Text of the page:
Judeo-Greek had long been spoken in Christian Byzantine in early medieval times. However, although today it is still written in Hebrew characters, it shows that it has absorbed only a very few Hebrew words and expressions.  On the other hand, Judeo-Italian evolved into much more of  a 'Jewish' language than Judeo-Greek. This was because each region of Italy had its own Italian dialect, or parlata. Consequently, during the Renaissance, Jews coming into one part from another found it easier to communicate with the Jews there than in their own vernacular: Judeo-Italian. It is an odd fact that, although most Italian Jews in other centuries could neither read nor write Italian in Latin characters, they nevertheless, were able to do so in Hebrew characters. They produced in Judeo-Italian translations of the Bible, prayer books and religious as well as secular poetry.

There is even a Judeo-Persian language; it is spoken by the Jews in Iran, and different dialects of it are current among Jews in all of Central Asia. Many of the Jews of Bokhara in the Soviet Union still speak an ancient Tadjik dialect of the Persian Language-family into which, long ago, was incorporated a number of Hebrew and Aramaic words and idioms.  The mountain Jews, who, according to their tradition, have lived in the Caucasus since Second Temple times, speak Farsi-Tat.  This is a Persian dialect which they have enriched with Biblical Hebrew words and expressions. It is not without cultural interest that in their relatively obscure dialect they have been able to develop an inheteresting “Jewish” folk-literature.


The Hebrews took the Phoenician consonantal system
made a seemingly minor improvement.
The Jerusalem Post, October 2 2007, Joel M. Hoffman, October 2, 2007 07:04  


"Roughly 3,000 years ago, in and around the area we now call Israel, a group of people who may have called themselves ivri, and whom we call variously 'Hebrews,' 'Israelites,' or more colloquially but less accurately 'Jews,' began an experiment in writing that would change the world." That's how I began the remarkable history that links the Jewish people to its historic language and identity. (In the Beginning: A Short History of the Hebrew Language; NYU Press 2004). As Jews pause in the calendrical cycle to celebrate the Torah, it seems particularly apt to take note of the fascinating story that lies behind this experiment, without which writing would never have become widespread, and without which the world would have no Torah scrolls, books, newspapers or e-mail. The key is the vowels.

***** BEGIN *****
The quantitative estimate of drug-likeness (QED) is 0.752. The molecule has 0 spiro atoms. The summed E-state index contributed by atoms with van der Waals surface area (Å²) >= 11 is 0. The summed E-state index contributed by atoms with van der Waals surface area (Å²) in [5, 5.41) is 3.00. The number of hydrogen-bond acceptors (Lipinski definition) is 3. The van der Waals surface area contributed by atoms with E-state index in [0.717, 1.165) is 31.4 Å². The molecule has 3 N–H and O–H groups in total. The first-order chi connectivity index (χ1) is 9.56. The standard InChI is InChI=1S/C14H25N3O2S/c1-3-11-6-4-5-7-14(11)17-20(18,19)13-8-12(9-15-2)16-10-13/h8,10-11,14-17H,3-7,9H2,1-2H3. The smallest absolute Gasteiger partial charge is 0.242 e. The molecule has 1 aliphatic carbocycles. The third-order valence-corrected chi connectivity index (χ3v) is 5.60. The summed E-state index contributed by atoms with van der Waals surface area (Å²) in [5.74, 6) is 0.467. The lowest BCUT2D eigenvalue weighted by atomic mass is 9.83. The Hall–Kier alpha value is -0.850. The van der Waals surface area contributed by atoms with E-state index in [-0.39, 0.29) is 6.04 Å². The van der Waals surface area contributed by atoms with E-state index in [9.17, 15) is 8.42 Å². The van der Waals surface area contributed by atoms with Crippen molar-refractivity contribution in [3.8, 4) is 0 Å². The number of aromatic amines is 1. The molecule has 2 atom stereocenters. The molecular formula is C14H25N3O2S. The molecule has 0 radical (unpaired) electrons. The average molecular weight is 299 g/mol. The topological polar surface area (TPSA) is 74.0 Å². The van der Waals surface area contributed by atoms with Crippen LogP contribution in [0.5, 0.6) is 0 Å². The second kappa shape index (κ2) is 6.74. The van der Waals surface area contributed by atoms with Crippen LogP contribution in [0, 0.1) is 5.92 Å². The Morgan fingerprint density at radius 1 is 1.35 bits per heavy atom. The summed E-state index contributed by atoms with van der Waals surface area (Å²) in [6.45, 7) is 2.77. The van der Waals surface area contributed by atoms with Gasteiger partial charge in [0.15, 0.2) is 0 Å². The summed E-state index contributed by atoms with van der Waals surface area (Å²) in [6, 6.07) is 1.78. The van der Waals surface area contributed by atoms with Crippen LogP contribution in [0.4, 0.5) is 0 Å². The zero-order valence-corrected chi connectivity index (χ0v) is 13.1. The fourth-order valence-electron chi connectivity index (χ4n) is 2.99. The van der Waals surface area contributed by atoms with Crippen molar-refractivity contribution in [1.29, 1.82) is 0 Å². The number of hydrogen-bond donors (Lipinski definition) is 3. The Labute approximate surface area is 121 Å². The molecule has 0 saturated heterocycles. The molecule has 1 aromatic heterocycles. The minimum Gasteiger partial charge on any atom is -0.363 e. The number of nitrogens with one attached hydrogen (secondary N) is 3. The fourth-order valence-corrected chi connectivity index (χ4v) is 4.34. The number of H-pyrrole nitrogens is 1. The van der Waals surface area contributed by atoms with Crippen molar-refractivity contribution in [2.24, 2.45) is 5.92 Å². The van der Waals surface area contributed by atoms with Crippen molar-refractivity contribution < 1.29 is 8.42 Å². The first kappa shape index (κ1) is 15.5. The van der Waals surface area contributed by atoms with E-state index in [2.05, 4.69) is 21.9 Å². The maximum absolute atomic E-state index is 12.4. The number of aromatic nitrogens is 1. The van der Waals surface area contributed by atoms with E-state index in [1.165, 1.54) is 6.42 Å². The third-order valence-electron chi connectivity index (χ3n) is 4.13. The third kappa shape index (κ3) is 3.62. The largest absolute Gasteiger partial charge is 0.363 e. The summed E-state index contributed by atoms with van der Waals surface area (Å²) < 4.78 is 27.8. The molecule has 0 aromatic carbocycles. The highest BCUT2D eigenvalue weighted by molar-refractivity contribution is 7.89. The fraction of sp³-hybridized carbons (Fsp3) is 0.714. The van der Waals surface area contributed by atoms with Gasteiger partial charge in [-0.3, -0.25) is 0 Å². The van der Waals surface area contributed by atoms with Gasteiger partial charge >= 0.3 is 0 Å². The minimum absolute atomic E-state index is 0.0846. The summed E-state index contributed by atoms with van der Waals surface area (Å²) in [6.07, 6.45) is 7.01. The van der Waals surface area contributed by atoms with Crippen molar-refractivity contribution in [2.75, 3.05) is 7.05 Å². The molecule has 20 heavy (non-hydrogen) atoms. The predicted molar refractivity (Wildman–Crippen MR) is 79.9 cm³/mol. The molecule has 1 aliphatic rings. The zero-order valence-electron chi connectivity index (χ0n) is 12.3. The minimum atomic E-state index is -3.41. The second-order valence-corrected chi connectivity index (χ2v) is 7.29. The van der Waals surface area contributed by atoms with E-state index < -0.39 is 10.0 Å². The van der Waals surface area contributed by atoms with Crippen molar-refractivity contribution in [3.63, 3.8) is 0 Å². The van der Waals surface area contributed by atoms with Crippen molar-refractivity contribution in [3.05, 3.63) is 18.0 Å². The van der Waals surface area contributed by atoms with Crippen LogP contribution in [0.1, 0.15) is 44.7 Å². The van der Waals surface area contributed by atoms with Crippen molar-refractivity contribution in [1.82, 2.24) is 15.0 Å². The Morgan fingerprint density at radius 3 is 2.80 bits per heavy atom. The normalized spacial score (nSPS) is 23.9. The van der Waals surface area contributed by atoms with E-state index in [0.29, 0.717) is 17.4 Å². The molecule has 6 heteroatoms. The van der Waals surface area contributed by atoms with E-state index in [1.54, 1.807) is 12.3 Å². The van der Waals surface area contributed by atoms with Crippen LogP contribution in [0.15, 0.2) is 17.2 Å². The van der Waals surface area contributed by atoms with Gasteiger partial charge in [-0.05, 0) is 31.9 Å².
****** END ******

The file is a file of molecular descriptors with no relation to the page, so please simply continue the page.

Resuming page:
Those of us who read and write take the technology for granted. It was an alphabetic experiment 3,000 years ago in Jerusalem that made widespread literacy possible. Before we look at what happened there, we need to understand the background.

There are lots of ways to write words. Three systems that never made it predated the one that finally did. Humankind's first writing system was barely a system at all. Some 6,000 years ago, animal traders drew pictures of their animals with hash marks next to them to indicate quantity. So a tablet might represent "five sheep" with some indication of "5" next to a drawing of a sheep. This seemingly crude technique represented an enormous leap forward, because for the first time people could convey messages over a distance; before this, a merchant who wanted to tell his business partner to expect five sheep had to meet the partner face to face, or rely on a personal go-between. With this improved system, the merchant could send a remote message directly to its recipient. But his message options were severely limited.

A second system greatly expanded the inventory of what could get written by introducing hundreds or thousands of "icons" and using them to create more complex messages. These icons were symbolic ways of representing a word with a picture. We still have icons. In modernity, the triangle-over-a-square that we use for "house" or "home" is such an icon. There are no houses that look like that, but we all know what it means. Similarly, even though the familiar heart shape (which we also use for "love") looks nothing like the four-chambered organ, its meaning is clear. The ancient systems of icons offered more complex messages than just "house," "heart" or "love." They even included abstract verbs and adjectives. But literacy was still limited to a professional class of readers and writers called scribes.

The Sumerians, as early as the beginning of the 4th millennium BCE, created a third possible way of writing words. They recorded not the meanings of their words, but rather the sounds. The Sumerians devised a few hundred symbols, one for each syllable of their language, and used combinations of these symbols to represent words. This syllabic system was better than the iconic one, both because it was more flexible and because it involved fewer symbols. But literacy was still beyond the reach of the common person.

Until the Hebrews, society's progress depended on scribes, for they were the only ones who could read and write. Indeed, a 4,000-year-old Egyptian document shows us the degree to which society valued these mediators of language. "There is no greater calling," it reads, "than to be a scribe." Of course, it was a scribe who wrote that, so we don't know for sure what the rest of society thought. With hindsight, though, we know the scribe was right. But precisely because only scribes could master these three systems - pictures, icons, and syllabic writing - each would eventually give way to a fourth: the alphabet.